The anthropic principle states that the universe appears to be how it is to assist the creation of life and intelligence, leaving us to wonder why the cosmos has these particular qualities as opposed to something different. The evolution of sentient life would not have been possible if the laws of the universe were different. Therefore, the answer to the question “Why isn’t the universe different?” is that we would not be here to ask it if it were different.
Concerning the second law of thermodynamics, it is asserted that the initial, relatively low entropy state of the cosmos is favorable to the emergence of life, rendering the question of why the universe has this condition irrelevant. The asker establishes the reality that the cosmos merely exists as it does.
This contentious premise “excuses us” from looking into questions we need answers to, but nothing was offered in response to our initial query. How did the cosmos manage to avoid the trillions of different ways things may have gone wrong and become exactly as we see it today?
Ludwig Boltzmann, an Austrian physicist, and philosopher, postulated that the elements of the cosmos go through high and low entropy cycles and that we are the result of a favorable cycle that allowed our existence to materialize.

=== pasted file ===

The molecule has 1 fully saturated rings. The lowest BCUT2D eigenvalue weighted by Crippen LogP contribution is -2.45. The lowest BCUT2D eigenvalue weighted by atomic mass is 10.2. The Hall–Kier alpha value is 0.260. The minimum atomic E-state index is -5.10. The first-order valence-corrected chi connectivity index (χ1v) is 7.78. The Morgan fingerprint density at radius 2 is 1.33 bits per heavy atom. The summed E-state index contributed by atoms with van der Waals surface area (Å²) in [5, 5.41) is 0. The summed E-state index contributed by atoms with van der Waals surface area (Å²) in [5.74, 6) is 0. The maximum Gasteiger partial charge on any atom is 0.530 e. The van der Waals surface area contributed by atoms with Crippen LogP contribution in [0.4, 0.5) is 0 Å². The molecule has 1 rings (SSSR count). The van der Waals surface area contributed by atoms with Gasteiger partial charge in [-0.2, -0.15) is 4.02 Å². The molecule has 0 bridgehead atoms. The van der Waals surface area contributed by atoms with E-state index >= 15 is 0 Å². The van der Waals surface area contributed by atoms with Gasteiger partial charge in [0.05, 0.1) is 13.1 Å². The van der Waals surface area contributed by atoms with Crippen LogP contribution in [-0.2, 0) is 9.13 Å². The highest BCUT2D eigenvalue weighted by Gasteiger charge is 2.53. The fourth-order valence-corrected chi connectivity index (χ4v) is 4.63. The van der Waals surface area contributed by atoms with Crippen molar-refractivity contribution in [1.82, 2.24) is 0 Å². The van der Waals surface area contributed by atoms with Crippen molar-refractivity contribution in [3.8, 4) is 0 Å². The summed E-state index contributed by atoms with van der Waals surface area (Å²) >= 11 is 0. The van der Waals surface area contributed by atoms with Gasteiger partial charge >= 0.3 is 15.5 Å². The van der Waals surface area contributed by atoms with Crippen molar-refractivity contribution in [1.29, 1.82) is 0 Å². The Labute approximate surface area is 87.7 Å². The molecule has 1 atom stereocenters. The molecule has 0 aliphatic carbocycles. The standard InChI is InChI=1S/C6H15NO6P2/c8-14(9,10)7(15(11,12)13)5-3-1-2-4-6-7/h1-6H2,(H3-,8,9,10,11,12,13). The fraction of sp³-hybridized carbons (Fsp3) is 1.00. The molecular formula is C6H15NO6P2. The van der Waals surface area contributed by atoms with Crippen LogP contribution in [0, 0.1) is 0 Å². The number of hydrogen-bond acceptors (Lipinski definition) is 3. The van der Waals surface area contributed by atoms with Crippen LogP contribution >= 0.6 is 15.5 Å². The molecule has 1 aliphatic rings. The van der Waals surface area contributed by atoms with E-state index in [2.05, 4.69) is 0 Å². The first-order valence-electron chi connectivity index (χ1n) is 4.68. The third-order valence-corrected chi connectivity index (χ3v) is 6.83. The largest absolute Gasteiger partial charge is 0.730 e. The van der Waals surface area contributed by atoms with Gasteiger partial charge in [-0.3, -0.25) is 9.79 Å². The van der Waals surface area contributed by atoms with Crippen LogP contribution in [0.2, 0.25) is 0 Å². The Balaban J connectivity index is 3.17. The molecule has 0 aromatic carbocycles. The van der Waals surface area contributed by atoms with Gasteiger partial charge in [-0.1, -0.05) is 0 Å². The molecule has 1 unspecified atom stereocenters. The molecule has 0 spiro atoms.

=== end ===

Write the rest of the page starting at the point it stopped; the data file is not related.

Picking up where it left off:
The numerous ways things could go wrong that would need to be conquered for us to appreciate the beauty and harmony in our current universe are all left unanswered or addressed by this proposition.
If you share my opinion, you are not alone in your skepticism that neither explanation adequately addresses the statistical improbability that the cosmos, with its complexity, could come up exactly as it is without any conscious, intelligent, and purposeful guidance.
In addition to being miraculously delivered from Egyptian servitude, our ancestors spent 40 years in the desert being led, fed, and protected. God led our ancestors with a pillar of fire and clouds in front of, behind, and all around them, and we have been celebrating Sukkot to remember this occasion for THOUSANDS of years. God gave us food and water, the Torah, and an invitation to enter into a covenant and connection with the universe’s creator.
How do I have absolute knowledge of all this? This story has been recorded in a book (the Torah) handed down in writing by MILLIONS of individuals over thousands of years in a language we know precisely what it is saying.
The books of the Prophets, books of Writings, the Mishna, and Talmud all corroborated and substantiated these stories and accounts in subsequent hundreds of generations.
As Jews, we can say with absolute conviction that God exists because it makes sense we are intelligent people and because of all our personal experiences and historical testimony. Yes, I will agree that many times, it is a challenge to have faith and accept what this God does despite our limited minds finding it challenging to understand each of His choices.
The Sukkot holiday allows us to reflect on our miraculous past and extraordinary “present,” especially while inside the Sukka. We get an opportunity to ponder and grow in our faith and confidence in our unique relationship with the universe’s Creator during the Sukkot holiday as we remember the many miracles of our existence and survival.